Suh et al. [7] suggested that NAION can be differentiated from glaucoma, especially in clock-hour sectors by comparing the rim-retinal nerve fiber layer (RNFL) correlation. Using Heidelberg retinal tomography (HRT), they demonstrated that a number of parameters were significantly different between glaucoma and NAION. With similar damage, glaucoma was associated with larger and deeper cups, smaller rims, greater cup volume, and reduced rim volume [8]. However, HRT is not interchangeable with spectral domain optical coherence tomography (OCT) for the analysis of the optic disc head [9]. Thus, in this study, we investigated differences in RNFL changes and optic nerve head parameters between NAION and glaucoma in patients with altitudinal visual field defects by using spectral domain OCT.

Materials and Methods

A total of 17 NAION patients (8 males, 9 females) and 26 glaucoma patients (15 males, 11 females) were prospectively enrolled between January 2011 and March 2013. This research study was reviewed and approved by the institutional review board of Kim's Eye Hospital, and all procedures conformed to the guidelines of the Declaration of Helsinki.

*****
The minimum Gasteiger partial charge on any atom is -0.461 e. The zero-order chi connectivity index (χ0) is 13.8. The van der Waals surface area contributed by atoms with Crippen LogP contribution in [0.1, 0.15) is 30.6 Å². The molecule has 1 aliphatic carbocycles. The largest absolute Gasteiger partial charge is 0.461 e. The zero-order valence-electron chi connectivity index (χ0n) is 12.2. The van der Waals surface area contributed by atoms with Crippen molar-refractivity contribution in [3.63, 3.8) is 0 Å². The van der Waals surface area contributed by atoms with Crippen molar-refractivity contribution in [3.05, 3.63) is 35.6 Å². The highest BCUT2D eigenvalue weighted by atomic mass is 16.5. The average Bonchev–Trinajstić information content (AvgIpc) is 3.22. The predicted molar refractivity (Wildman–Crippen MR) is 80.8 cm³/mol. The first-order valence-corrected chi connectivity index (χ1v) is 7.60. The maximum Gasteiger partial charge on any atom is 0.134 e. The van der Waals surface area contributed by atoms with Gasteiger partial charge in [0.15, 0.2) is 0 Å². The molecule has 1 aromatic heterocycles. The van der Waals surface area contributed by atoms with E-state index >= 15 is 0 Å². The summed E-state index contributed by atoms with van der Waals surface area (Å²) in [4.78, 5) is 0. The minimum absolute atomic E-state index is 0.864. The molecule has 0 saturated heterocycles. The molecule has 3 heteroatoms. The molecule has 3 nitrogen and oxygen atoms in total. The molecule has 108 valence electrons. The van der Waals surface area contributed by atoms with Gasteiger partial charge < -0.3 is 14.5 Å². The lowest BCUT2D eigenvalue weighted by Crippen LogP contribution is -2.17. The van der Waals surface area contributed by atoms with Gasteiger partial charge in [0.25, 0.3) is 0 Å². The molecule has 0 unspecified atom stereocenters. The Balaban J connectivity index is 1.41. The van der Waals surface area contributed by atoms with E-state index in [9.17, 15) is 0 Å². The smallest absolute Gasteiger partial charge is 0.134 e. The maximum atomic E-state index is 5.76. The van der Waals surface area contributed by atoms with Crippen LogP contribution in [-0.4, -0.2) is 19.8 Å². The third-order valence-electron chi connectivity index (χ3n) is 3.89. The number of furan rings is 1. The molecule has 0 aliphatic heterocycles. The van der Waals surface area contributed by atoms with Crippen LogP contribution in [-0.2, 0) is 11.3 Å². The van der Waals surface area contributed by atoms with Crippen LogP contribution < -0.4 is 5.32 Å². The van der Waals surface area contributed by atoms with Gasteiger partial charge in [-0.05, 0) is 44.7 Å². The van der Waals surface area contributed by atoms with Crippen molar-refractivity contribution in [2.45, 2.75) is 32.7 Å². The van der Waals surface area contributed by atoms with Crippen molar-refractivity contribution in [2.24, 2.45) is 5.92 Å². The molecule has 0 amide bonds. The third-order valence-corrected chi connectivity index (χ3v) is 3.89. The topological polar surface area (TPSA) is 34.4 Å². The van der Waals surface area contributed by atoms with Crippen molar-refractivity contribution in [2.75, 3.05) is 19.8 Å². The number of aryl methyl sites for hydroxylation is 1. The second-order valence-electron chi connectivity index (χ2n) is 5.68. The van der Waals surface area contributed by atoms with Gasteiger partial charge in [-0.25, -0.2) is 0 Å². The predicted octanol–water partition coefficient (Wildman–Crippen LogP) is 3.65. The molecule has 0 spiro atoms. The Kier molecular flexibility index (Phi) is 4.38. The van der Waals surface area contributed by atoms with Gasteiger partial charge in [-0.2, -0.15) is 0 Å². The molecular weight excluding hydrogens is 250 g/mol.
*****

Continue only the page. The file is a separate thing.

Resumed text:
The diagnosis of NAION was made by one neuro-ophthalmologist based on clinical examination and history. The inclusion criteria of NAION were duration of symptoms <14 days at baseline eligibility visit, best-corrected visual acuity in the affected eye from 20 / 64 to light perception, visual field defects consistent with optic neuropathy (pattern deviation ≤3.0 dB) and relative afferent pupillary defect. All patients had disc edema at the initial visit. Among 41 NAION patients, 17 patients had an altitudinal defect with a sharp border along the horizontal meridian. The OCT and visual field test were performed at least two months after acute optic disc swelling. The inclusion criteria for open angle glaucoma (OAG) patients with an altitudinal defect with a sharp border along the horizontal meridian for the first visit were as follows: age at onset >18 years and RNFL loss visible on red-free fundus photography with open an angle. A glaucomatous optic disc change was defined as a cup-to-disc ratio >0.5 or as a glaucomatous optic disc change (including vertical enlargement of the cup, increase in the depth of the cup, and notching). The fellow eye did not show any typical glaucomatous visual field defect. The exclusion criteria included a history of ocular trauma or compressive optic neuropathy. Also, patients who showed low reliability on the visual field test (over 33% false negative, over 33% false positive, and over 20% fixation loss) were excluded.